Purpose of loan after selling asset ?


Hi in this thread Lily House talked about buying shares with an equity loan.

Originally posted by Lily House
For example, I have borrowed the increased equity on a rental property to buy shares. The whole loan is tax deductable as I used the money to invest. However, I think the tax department would be umimpressed if I then sold these shares to, say, take an overseas holiday. In this case the original (share) loan is no longer for an investment.

... now is this really the case ? If you buy the shares with an equity loan, we know the interest on the loan is deductible.

But if you sell some of the shares (as you do if you were trading for example) - the purpose of the loan hasn't changed (fully) - the loan interest is still deductible right ?

But if you sell your entire portfolio of shares does this change the nature of the loan ? Surely you can sell all of the original share portfolio and buy more shares - I can't see a problem with that. But what about selling the shares without re-investing them. Does the loan interest lose its deductibility ?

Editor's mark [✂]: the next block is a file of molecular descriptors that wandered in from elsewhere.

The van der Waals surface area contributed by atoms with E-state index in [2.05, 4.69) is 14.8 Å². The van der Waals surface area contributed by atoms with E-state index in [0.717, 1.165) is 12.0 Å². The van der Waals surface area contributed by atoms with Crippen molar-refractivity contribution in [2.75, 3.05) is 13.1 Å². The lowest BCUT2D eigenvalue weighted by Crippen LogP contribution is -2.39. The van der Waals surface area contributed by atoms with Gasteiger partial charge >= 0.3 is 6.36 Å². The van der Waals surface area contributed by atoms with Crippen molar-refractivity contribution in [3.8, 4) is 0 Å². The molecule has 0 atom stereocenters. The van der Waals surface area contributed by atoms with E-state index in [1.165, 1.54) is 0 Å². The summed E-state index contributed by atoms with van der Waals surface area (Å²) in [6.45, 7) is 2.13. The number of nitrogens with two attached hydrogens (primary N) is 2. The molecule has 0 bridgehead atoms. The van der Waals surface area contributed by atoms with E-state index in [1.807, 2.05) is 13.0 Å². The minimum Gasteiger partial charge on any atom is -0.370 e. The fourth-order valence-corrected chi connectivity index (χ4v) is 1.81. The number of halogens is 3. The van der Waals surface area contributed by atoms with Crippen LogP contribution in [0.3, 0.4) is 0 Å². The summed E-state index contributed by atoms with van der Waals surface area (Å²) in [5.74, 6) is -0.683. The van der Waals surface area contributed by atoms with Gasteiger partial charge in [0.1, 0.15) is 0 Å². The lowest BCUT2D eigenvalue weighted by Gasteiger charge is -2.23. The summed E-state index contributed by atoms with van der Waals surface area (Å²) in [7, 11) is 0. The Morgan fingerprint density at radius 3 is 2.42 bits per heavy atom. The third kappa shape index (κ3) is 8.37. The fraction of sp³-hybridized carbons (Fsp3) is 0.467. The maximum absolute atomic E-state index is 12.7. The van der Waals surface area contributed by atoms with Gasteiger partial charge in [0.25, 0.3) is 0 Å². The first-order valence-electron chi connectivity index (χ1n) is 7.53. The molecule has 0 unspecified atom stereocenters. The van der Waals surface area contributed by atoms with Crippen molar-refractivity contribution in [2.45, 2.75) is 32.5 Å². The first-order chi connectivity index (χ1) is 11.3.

While it doesn't directly address your post, it may be worth making the general point(for those that aren't already aware) that how tax is accessed for Share Owners depends on whether you are classified as a 'Trader' or 'Investor'. For example, items such as brokerage may or may not be directly claimable depending on how you are classified.

Tony Crompton has an excellent Second Edition book out called "Shares, Derivatives and Taxation-A Guide for Investors, Traders and Speculators'. Just for those of you who are having trouble getting to sleep at night........;)

Sorry, back to your post.......be interested to hear the responses too......


I don't think there is a simple answer to this question that will work in every situation. The tax office, on review, might be inclined to say no claim, but, the courts if appealed might allow the claim to go ahead.

A lot would depend upon the individual facts involved; and, the type of loan used.

There have been court cases over the last few years where the bottom line is does the person have a chance to repay the loan? Being a LOC the answer is yes.

Another thought is that when the cheque comes from the stock broker it will be abnked into an account. At that point, the original transaction is finished, and, a new one is created when the funds are withdrawn to use in a different way.

My thoughts are that the loan interest will cease to be tax deductible, but, I'm also keen to see if there is a way to make that trabsaction deductible.

Finally, it will depend too whether the loan is taken out by an individual, or, by a trustee as this might make a difference as well.

Have fun

Along with Tony Comptons' book I would also recommend "Taxation Pocket Guide for Australian Share Investors" by Jimmy B. Prince published by McGraw-Hill. An excellent reference and he also has one out now for Property Investors.